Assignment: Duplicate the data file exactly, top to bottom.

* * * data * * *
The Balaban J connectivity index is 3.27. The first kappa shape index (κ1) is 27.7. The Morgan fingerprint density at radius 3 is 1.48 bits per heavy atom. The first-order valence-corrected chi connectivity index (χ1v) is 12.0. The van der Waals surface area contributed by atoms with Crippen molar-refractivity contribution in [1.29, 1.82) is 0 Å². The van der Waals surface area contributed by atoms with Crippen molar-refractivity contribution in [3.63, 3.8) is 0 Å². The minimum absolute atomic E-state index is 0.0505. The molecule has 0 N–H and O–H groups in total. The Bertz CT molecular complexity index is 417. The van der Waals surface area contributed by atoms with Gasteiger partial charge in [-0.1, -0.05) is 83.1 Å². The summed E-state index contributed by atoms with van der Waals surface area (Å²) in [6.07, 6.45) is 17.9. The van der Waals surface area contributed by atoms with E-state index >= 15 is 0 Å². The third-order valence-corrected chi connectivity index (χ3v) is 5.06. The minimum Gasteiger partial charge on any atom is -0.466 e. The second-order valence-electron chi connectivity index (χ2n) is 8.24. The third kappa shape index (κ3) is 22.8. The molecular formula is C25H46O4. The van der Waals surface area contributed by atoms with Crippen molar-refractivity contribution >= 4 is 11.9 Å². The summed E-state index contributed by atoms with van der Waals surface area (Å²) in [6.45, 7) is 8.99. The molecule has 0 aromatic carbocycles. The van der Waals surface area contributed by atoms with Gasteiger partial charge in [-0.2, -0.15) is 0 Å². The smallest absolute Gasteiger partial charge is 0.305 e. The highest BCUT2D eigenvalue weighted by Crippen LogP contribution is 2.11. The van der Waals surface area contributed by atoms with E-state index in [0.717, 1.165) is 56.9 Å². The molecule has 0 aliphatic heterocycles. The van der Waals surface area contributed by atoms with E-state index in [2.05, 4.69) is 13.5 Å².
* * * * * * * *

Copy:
The Balaban J connectivity index is 3.27. The first kappa shape index (κ1) is 27.7. The Morgan fingerprint density at radius 3 is 1.48 bits per heavy atom. The first-order valence-corrected chi connectivity index (χ1v) is 12.0. The van der Waals surface area contributed by atoms with Crippen molar-refractivity contribution in [1.29, 1.82) is 0 Å². The van der Waals surface area contributed by atoms with Crippen molar-refractivity contribution in [3.63, 3.8) is 0 Å². The minimum absolute atomic E-state index is 0.0505. The molecule has 0 N–H and O–H groups in total. The Bertz CT molecular complexity index is 417. The van der Waals surface area contributed by atoms with Gasteiger partial charge in [-0.1, -0.05) is 83.1 Å². The summed E-state index contributed by atoms with van der Waals surface area (Å²) in [6.07, 6.45) is 17.9. The van der Waals surface area contributed by atoms with E-state index >= 15 is 0 Å². The third-order valence-corrected chi connectivity index (χ3v) is 5.06. The minimum Gasteiger partial charge on any atom is -0.466 e. The second-order valence-electron chi connectivity index (χ2n) is 8.24. The third kappa shape index (κ3) is 22.8. The molecular formula is C25H46O4. The van der Waals surface area contributed by atoms with Crippen molar-refractivity contribution >= 4 is 11.9 Å². The summed E-state index contributed by atoms with van der Waals surface area (Å²) in [6.45, 7) is 8.99. The molecule has 0 aromatic carbocycles. The van der Waals surface area contributed by atoms with Gasteiger partial charge in [-0.2, -0.15) is 0 Å². The smallest absolute Gasteiger partial charge is 0.305 e. The highest BCUT2D eigenvalue weighted by Crippen LogP contribution is 2.11. The van der Waals surface area contributed by atoms with E-state index in [0.717, 1.165) is 56.9 Å². The molecule has 0 aliphatic heterocycles. The van der Waals surface area contributed by atoms with E-state index in [2.05, 4.69) is 13.5 Å².